March brought a mixed bag of activity to Canada’s housing market. Resales continued to linger around February levels at the national level—still softer than activity that took place pre-pandemic.

As in recent months, activity was largely bogged down in Canada’s more expensive markets (including Toronto and Vancouver), where housing unaffordability is particularly acute. We suspect a standoff between (inflexible) sellers and (budget-constrained) buyers is developing. Widespread month-over-month drops in new listings may have be a restraining factor as well.

March sales essentially flat in Canada

Seasonally adjusted m/m sales were up just 0.5% nationwide, subdued mainly by slower activity in Ontario (-1.6% m/m)—including Toronto—Saskatchewan (-2.3%) and New Brunswick (-8.7%) while B.C. stayed the course (+0.7%). Alberta (+3.6%) and Quebec (+2.4%), on the other hand, saw a discernable pick-up in activity—including Edmonton and Montreal.

It’s worth noting seasonal factors have been larger than usual in recent months given the extra workday in February (from the leap year) and the Easter holiday landing in March this year (it was in April in 2023). We expect fewer seasonal distortions later this spring, which should give a truer reading of underlying market trends.

Buyers and sellers at a standstill

Supply-demand conditions remained generally balanced in Canada, though favouring sellers in some markets (e.g. Calgary). Some potential sellers may have held off listing their property in March in anticipation of stronger demand in the summer. There are growing expectations the Bank of Canada will cut interest rates mid-year.

Sellers looked especially cautious in B.C. and Ontario last month where price trends are still softening in many markets. Buyer enthusiasm, while generally recovering, is still lacking, and the sales-to-new listings ratio remains on a downtrend in these provinces.

Renewed market vigour in Quebec, on the other hand, brought supply-demand conditions to their tightest point since last summer. Most Alberta markets are extremely tight too, with the sales-to-new listings ratio in Calgary and Edmonton near all-time highs. We see greater price growth coming out of these markets in the months ahead.

Conditions are generally favourable to sellers in Atlantic and other Prairie provinces as well, setting the stage for modestly appreciating prices later this spring.

Prices levelling off

Canada’s MLS Home Price Index fell marginally by 0.3% m/m in March, following no change in February. Together they provide evidence Canada’s price correction has run largely its course. That said, local trends vary widely across the country.

A severe lack of affordability has kept prices down in many Ontario and B.C. markets—including Brantford, Cambridge, Ottawa, Fraser Valley, and Vancouver. The GTA, however, recorded its second consecutive monthly increase (+0.3%). Nova Scotia prices are also under downward pressure.

Other provinces are seeing prices continue to climb. Among the larger markets, sizable gains were recorded in Montreal (+0.9% m/m); Calgary (+0.5%) and Edmonton (+0.4%).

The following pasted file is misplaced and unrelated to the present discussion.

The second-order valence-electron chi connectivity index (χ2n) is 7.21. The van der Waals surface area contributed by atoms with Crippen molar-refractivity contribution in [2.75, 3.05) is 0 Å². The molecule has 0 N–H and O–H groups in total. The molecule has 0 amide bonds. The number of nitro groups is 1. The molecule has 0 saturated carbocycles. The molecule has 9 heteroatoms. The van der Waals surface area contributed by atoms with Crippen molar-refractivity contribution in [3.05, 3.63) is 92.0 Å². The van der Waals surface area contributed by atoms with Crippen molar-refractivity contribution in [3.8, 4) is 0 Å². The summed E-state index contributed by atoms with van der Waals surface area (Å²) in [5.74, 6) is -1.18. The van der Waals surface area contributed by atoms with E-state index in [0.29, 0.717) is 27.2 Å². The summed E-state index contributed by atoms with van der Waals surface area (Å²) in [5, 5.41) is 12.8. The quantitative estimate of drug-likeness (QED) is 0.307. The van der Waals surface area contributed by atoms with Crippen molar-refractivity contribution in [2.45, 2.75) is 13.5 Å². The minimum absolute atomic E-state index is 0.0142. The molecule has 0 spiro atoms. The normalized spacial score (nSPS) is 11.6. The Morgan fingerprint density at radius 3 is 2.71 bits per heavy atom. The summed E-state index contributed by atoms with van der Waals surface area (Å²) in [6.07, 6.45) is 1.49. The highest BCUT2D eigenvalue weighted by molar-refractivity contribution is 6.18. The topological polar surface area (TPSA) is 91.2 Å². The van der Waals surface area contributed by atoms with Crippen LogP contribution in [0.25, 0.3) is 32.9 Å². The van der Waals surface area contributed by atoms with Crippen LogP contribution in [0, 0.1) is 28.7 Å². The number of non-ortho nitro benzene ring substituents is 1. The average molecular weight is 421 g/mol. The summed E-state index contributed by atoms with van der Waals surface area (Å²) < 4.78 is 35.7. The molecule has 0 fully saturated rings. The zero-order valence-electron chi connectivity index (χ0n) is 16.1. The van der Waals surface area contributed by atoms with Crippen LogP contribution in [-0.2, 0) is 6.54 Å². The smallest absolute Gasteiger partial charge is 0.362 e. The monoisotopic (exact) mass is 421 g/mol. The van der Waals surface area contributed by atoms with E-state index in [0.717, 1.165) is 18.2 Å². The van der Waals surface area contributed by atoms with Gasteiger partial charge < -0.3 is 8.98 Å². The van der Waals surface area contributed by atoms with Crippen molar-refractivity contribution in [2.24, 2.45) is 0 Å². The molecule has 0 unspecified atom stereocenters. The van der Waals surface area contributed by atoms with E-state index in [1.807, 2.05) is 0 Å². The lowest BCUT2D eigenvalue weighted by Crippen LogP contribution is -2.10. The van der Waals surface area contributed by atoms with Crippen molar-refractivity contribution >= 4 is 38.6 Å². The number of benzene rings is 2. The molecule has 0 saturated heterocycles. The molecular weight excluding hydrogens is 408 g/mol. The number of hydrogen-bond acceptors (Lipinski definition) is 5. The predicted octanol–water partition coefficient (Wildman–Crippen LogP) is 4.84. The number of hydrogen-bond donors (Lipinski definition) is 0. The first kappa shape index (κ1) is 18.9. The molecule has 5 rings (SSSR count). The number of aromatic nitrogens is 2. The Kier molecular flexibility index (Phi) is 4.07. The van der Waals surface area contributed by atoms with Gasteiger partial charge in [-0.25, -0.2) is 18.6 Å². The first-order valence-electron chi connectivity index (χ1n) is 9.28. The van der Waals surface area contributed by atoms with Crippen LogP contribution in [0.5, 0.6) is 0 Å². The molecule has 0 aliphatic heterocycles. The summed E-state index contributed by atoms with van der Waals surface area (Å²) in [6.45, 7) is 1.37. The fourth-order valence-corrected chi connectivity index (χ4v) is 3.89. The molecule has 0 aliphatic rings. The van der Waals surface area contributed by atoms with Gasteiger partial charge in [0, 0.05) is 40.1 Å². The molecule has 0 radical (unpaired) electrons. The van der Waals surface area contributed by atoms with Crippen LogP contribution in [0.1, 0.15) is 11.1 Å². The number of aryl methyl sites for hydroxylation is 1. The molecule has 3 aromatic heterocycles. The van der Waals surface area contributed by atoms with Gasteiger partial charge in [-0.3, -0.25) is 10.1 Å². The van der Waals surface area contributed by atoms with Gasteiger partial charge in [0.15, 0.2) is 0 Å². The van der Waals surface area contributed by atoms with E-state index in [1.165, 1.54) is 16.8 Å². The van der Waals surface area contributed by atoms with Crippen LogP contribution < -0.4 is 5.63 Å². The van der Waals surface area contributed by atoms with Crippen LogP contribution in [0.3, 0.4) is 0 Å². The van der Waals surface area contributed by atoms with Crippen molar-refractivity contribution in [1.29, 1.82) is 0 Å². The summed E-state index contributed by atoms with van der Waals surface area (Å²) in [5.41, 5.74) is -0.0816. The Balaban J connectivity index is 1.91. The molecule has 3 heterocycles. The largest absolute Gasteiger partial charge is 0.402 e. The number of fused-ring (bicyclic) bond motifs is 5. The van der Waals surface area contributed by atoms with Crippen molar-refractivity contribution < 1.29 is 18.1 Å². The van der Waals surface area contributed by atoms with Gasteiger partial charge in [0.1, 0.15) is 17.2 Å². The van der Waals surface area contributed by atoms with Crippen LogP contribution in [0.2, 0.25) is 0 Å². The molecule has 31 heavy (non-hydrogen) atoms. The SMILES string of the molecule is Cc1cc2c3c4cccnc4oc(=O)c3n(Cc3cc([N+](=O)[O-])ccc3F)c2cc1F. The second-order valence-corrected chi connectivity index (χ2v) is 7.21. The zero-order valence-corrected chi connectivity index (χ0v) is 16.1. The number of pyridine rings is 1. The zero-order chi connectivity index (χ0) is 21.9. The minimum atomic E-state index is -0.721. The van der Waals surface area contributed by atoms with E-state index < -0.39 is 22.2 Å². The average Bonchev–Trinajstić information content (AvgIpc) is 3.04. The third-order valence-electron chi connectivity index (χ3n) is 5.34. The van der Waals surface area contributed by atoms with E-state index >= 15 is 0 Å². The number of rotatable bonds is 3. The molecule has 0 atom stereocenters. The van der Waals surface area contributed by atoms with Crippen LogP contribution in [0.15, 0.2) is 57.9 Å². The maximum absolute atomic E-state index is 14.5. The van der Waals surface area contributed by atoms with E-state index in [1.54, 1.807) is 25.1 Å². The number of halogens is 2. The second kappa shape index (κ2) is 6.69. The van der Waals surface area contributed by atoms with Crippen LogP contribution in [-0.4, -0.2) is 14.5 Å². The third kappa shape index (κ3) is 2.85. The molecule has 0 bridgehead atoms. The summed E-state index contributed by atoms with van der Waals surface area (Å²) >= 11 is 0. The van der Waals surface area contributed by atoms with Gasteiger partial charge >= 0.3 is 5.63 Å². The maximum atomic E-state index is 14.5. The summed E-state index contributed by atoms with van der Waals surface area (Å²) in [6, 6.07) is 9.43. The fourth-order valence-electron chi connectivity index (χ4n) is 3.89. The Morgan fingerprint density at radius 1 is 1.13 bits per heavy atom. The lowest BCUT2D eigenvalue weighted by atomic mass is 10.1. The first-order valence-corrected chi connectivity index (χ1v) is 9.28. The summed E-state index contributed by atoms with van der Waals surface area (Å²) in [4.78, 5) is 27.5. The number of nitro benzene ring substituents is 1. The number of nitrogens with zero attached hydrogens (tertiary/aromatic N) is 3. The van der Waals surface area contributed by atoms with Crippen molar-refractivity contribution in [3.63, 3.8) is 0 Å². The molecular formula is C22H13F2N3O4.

We expect prices to rise gradually in the coming months, and then accelerate progressively once the Bank of Canada’s rate cuts accumulate over the second half of this year and into 2025.

Slew of policy announcements to impact the market down the road

The policy response to Canada’s housing crisis has kicked into high gear in recent weeks. The federal government has announced a series of significant initiatives designed to tamp down housing demand growth, expand the housing supply (especially rentals) and make it easier for first-time homebuyers to become homeowners. Ontario also introduced legislation to speed up housing construction. We are encouraged to see policy action focusing on growing Canada’s housing stock, including the emphasis on rental apartments. Our report The Great Rebuild: Seven ways to fix Canada’s housing shortage warned that significant progress toward boosting supply is needed urgently to address the crisis. We believe the policy measures that were announced will bring relief over time. But they aren’t quick fixes.

See PDF with complete charts


Robert Hogue is an Assistant Chief Economist at RBC responsible for providing analysis and forecasts on the Canadian housing market and provincial economies. He joined RBC in 2008.

Rachel Battaglia is an economist at RBC. She is a member of the Macro and Regional Analysis Group, providing analysis for the provincial macroeconomic outlook. She holds a Bachelor’s degree in Economics (honours) from the University of Western Ontario and a Master of Science from the Amsterdam School of Economics.

This article is intended as general information only and is not to be relied upon as constituting legal, financial or other professional advice. A professional advisor should be consulted regarding your specific situation. Information presented is believed to be factual and up-to-date but we do not guarantee its accuracy and it should not be regarded as a complete analysis of the subjects discussed. All expressions of opinion reflect the judgment of the authors as of the date of publication and are subject to change. No endorsement of any third parties or their advice, opinions, information, products or services is expressly given or implied by Royal Bank of Canada or any of its affiliates.